Say you’re ready to upgrade?  Another large toy chain that deals with baby gear offers a trade-in event several times through the year.  By returning your used seat, you’re given credit of about 25% toward the purchase of the new one.

If it’s almost time to bring Baby home, but you want to be EXTRA sure the seat is installed correctly, contact your nearest state police barracks offer inspections in your vehicle free of charge.  Just call, and they’ll offer a time.

Pro Tips:
For the safety of your child, please do not purchase a used car seat unless you can be 100% guaranteed that it has not been exposed to extreme temperatures that would weaken the frame material.  Also, car seats have expiration dates, usually five years from the date of manufacture, and should be heeded for similar reason.

Babies will be babies, and kids will be kids.  Accidents will happen, and their seat will need to be cleaned.  I can promise you that nobody has invented a car seat within the last 15 years that makes this easy.  Things will drip or fall through the padding down to the frame. It will get messy, and there will be some frustrating moments during tear down and reassembly.  A friend said she puts a puppy training pad on the seat under the baby to absorb any accidents or spills!  This is a pretty neat idea, but of course babies wiggle and it is not a fool-proof plan. To protect the seats in your car or SUV, buy a seat protector that is waterproof and will fit over your existing car seats.  Dog owners and cat rescuers love these, and they work great for kids too. Any spilled drinks or snacks clean right up!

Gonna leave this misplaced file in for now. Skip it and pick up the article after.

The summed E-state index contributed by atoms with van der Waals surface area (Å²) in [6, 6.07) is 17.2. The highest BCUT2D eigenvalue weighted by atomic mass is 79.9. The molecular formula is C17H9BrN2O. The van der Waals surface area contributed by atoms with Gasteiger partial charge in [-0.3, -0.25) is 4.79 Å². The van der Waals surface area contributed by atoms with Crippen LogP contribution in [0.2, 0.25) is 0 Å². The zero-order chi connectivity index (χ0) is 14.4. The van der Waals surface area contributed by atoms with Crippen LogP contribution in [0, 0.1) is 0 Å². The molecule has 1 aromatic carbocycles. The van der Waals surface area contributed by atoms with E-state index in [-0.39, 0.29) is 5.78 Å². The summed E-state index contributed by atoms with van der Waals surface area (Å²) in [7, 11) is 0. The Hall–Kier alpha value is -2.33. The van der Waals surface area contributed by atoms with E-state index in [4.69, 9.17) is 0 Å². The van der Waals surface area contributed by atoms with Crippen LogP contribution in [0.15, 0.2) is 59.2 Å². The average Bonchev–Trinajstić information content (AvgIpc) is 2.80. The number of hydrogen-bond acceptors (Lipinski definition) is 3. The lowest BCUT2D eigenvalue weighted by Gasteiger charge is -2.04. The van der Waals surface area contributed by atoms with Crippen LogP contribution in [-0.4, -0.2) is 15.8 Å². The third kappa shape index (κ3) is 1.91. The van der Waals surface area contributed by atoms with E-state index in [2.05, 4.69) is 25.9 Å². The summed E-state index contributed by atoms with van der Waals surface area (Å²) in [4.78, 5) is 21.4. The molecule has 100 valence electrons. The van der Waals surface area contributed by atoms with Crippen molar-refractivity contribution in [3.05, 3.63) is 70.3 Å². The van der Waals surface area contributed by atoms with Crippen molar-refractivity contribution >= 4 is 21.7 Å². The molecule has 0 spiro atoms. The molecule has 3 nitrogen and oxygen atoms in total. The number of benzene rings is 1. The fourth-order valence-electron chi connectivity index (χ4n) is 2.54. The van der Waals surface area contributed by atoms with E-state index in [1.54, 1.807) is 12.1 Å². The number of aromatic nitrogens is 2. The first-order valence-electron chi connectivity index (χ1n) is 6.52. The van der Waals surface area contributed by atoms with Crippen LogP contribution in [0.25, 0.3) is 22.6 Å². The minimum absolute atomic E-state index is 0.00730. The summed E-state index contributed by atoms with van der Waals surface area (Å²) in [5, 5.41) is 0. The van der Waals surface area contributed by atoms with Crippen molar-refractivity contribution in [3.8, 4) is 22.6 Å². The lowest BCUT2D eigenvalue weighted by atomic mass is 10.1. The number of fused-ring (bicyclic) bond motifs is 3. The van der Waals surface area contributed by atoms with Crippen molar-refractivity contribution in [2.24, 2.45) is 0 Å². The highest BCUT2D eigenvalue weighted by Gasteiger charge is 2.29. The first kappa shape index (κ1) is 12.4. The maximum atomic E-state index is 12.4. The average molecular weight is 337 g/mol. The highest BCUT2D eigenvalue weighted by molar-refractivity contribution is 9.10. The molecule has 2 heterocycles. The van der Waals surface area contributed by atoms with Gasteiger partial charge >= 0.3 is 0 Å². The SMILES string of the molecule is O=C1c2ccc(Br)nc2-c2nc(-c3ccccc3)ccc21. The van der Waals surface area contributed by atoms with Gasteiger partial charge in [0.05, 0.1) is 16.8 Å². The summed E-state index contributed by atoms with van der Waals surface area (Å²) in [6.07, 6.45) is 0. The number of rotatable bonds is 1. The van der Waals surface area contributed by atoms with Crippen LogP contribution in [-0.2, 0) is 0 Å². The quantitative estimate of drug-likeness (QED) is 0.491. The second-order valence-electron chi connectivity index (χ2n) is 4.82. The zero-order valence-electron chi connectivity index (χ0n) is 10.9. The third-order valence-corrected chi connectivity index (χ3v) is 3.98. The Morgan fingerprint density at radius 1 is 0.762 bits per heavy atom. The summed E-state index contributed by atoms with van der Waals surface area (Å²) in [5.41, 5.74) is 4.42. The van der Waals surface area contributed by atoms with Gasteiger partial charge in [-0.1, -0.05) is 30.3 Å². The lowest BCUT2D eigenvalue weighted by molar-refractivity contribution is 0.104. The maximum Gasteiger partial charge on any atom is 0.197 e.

I never bought a car seat online and had it shipped to my home.  We did purchase one on the website of a local store, and thoroughly inspected it when we picked it up there to make sure everything was intact and in working order.  This gave me peace of mind that a brand new replacement would be given with no questions asked if there had been an issue. It wasn’t necessary, and there are thousands bought online every day, but I needed that reassurance.

Others who like to shop online have discovered an easy way to save a few bucks on a car seat:  There are price differences based purely on the color of the same car seat!  For example, in the link below, the car seat with pink accents costs less than another that is a darker shade (at press date).  The prices and colors vary, so be sure to look at all options to see the price and go with whatever is lower.